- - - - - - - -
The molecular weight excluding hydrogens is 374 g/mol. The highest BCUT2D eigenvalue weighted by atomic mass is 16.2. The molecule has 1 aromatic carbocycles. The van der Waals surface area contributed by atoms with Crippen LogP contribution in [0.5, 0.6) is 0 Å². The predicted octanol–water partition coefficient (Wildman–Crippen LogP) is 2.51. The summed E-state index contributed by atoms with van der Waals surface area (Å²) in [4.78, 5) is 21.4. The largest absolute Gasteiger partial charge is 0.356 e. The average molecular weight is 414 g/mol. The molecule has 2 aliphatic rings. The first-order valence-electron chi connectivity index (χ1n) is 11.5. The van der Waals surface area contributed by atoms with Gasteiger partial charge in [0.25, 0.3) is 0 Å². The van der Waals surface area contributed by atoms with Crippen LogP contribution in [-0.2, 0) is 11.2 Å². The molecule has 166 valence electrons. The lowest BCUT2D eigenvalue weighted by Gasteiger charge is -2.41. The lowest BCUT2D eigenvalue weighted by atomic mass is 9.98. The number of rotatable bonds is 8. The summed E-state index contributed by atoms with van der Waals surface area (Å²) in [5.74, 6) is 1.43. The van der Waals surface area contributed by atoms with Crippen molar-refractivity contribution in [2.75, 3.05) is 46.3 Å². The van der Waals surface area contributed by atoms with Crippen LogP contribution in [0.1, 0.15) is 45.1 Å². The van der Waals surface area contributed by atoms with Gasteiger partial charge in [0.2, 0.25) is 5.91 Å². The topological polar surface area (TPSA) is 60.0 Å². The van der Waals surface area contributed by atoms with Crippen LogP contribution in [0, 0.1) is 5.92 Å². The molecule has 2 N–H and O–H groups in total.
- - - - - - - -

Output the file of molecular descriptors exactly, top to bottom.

The molecular weight excluding hydrogens is 374 g/mol. The highest BCUT2D eigenvalue weighted by atomic mass is 16.2. The molecule has 1 aromatic carbocycles. The van der Waals surface area contributed by atoms with Crippen LogP contribution in [0.5, 0.6) is 0 Å². The predicted octanol–water partition coefficient (Wildman–Crippen LogP) is 2.51. The summed E-state index contributed by atoms with van der Waals surface area (Å²) in [4.78, 5) is 21.4. The largest absolute Gasteiger partial charge is 0.356 e. The average molecular weight is 414 g/mol. The molecule has 2 aliphatic rings. The first-order valence-electron chi connectivity index (χ1n) is 11.5. The van der Waals surface area contributed by atoms with Gasteiger partial charge in [0.25, 0.3) is 0 Å². The van der Waals surface area contributed by atoms with Crippen LogP contribution in [-0.2, 0) is 11.2 Å². The molecule has 166 valence electrons. The lowest BCUT2D eigenvalue weighted by Gasteiger charge is -2.41. The lowest BCUT2D eigenvalue weighted by atomic mass is 9.98. The number of rotatable bonds is 8. The summed E-state index contributed by atoms with van der Waals surface area (Å²) in [5.74, 6) is 1.43. The van der Waals surface area contributed by atoms with Crippen molar-refractivity contribution in [2.75, 3.05) is 46.3 Å². The van der Waals surface area contributed by atoms with Crippen LogP contribution in [0.1, 0.15) is 45.1 Å². The van der Waals surface area contributed by atoms with Gasteiger partial charge in [0.2, 0.25) is 5.91 Å². The topological polar surface area (TPSA) is 60.0 Å². The van der Waals surface area contributed by atoms with Crippen LogP contribution in [0, 0.1) is 5.92 Å². The molecule has 2 N–H and O–H groups in total.